|"May you live all the days of your life."
-- Jonathan Swift
Bruce Brown is an independent creative force who has made original contributions to the fields of deep ecology and marine biology, American and world history, American and Chinese archaeology, as well as journalism and the Web. He is the author of 11 books, a successful entrepreneur and CEO, a noted athlete in two dramatically different sports, and a ground breaking digital artist, cartographer, and graphic designer.
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As an author, Bruce Brown has penned 11 books, including Mountain in the Clouds, The History of the Corporation, Dr. Whacko's Guide To Slow-Pitch Softball, 100 Voices, Who Killed Custer? and The Blade Masters of Temixwten.
His first book, Mountain in the Clouds -- which launched the wild salmon movement and inspired the largest dam removal project in history -- ranks with Rachel Carson's Silent Spring as the most significant American environment work of the 20th century.
His third book, international cult favorite Dr. Whacko's Guide To Slow-pitch Softball, created a whole new genre: the "fictional instructional." His fourth book -- The Windows 95 Bug Collection -- was put on display in the Smithsonian Institution, his and his ninth and tenth books -- 100 Voices and Who Killed Custer? -- revolutionized studies of the Battle of the Little Bighorn.
In 2011, he created The Museum of the Salish, curated and wrote the catalog for the first exhibit, The Blade Masters of Temixwten, which is based on the largest and finest cache of Neolithic Chinese artifacts ever found in North America, which he followed up in 2015 with The God That Man Forgot.
As a journalist, he has done investigative reporting for the New York Times (the Karen Silkwood story), foreign correspondence for Atlantic Monthly (baseball in Cuba), and book reviews for the Washington Post Book World, as well as script-writing for PBS-TV (The Miracle Planet).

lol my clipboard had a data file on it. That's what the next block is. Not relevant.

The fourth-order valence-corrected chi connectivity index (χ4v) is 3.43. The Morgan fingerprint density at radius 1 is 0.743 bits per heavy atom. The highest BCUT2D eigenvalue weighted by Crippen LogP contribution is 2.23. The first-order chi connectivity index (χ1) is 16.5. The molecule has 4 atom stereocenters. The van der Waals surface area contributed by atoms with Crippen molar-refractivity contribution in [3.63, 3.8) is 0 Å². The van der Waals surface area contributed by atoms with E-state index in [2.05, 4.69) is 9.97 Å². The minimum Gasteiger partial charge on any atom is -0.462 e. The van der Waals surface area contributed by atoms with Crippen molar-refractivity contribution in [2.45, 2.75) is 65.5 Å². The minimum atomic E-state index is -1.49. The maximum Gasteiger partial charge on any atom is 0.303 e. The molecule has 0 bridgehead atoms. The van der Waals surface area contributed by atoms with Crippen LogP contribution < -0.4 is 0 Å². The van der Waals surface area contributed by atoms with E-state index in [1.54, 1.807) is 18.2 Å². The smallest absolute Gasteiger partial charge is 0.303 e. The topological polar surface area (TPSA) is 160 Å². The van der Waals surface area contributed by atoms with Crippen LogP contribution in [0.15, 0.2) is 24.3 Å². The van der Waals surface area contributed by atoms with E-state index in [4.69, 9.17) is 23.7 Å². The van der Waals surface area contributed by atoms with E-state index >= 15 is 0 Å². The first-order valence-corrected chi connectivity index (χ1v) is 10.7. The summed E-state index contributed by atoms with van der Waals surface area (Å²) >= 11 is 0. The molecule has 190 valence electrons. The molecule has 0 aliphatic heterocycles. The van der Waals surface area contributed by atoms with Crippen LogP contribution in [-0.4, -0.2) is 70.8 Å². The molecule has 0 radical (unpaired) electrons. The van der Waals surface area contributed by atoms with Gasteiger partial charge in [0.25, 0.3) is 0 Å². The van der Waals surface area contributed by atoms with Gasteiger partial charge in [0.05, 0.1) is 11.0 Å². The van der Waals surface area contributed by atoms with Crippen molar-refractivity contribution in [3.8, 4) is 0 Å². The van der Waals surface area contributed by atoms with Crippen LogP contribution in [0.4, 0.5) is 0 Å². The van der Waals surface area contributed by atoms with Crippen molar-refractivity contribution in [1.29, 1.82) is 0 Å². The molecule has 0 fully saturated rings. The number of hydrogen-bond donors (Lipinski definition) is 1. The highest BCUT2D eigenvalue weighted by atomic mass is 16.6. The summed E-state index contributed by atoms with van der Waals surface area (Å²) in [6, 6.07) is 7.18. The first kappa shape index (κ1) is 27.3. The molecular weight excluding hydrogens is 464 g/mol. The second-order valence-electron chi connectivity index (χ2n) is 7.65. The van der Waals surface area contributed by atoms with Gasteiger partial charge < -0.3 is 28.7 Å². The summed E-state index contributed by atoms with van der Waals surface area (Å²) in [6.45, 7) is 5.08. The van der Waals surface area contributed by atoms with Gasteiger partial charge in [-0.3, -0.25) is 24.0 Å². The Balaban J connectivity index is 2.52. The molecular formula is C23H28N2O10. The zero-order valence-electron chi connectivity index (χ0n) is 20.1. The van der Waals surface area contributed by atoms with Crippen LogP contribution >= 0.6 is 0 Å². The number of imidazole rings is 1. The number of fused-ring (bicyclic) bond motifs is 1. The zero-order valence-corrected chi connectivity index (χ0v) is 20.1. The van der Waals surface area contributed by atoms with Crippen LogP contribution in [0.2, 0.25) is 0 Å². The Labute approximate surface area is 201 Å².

His profile of seminal American intellectual historian Vernon Louis Parrington is the introduction to the new edition of Parrington's Pulitzer Prize-winning Main Currents in American Thought, published in the spring of 2011 by Transaction Books, an imprint of Rutgers University Press.
Bruce Brown is also a successful businessman, having created BugNet and built it into the world's largest supplier of PC bug fixes before it was acquired by a Fortune 500 company at the height of the dot com boom.
His passion for mountain biking led him to create GalbraithMt.com, the world's first online trail maps and guide, which recently celebrated a decade of trail blazing.
"Actually, the thing that I care about most is the ideas, the original thought," said Bruce Brown.
"In the realm of deep ecology, I was the first to postulate that wild salmon are nature's main means of returning nutrients from the ocean to the land, thus completing the essential nutrient cycle that underlies the ecological stability of a region where rain is the predominant meteorological condition.
"This idea, and the deeper realization that arises from it -- that wild salmon are a crucial part of the deep ecological foundation of the North Pacific Rim -- are now widely accepted and affect public policy internationally. This idea originated in Mountain in the Clouds in 1981.
"I was the first to see that -- because of this -- hatchery and wild salmon are fundamentally different in terms of their effect on the environment, even if they are the same species with the same run timing, returning to the river in exactly the same numbers! In the process, to differentiate one from the other, I coined and consciously elevated the term 'wild salmon,' which now has entered the language.
"I was also the first to argue for the removal of hydroelectric dams for wild salmon restoration, inspiring the world's largest dam removal project on Washington's Elwha River, exactly 30 years after Mountain in the Clouds detailed the venture capital-backed Elwha dams' flamboyantly illegal and horribly destructive history.
"I find the pursuit of root processes in history and ecology fascinating. So the deeper theoretical aspect of my work in Mountain in the Clouds led directly to Lone Tree, even though the story on the surface was very different.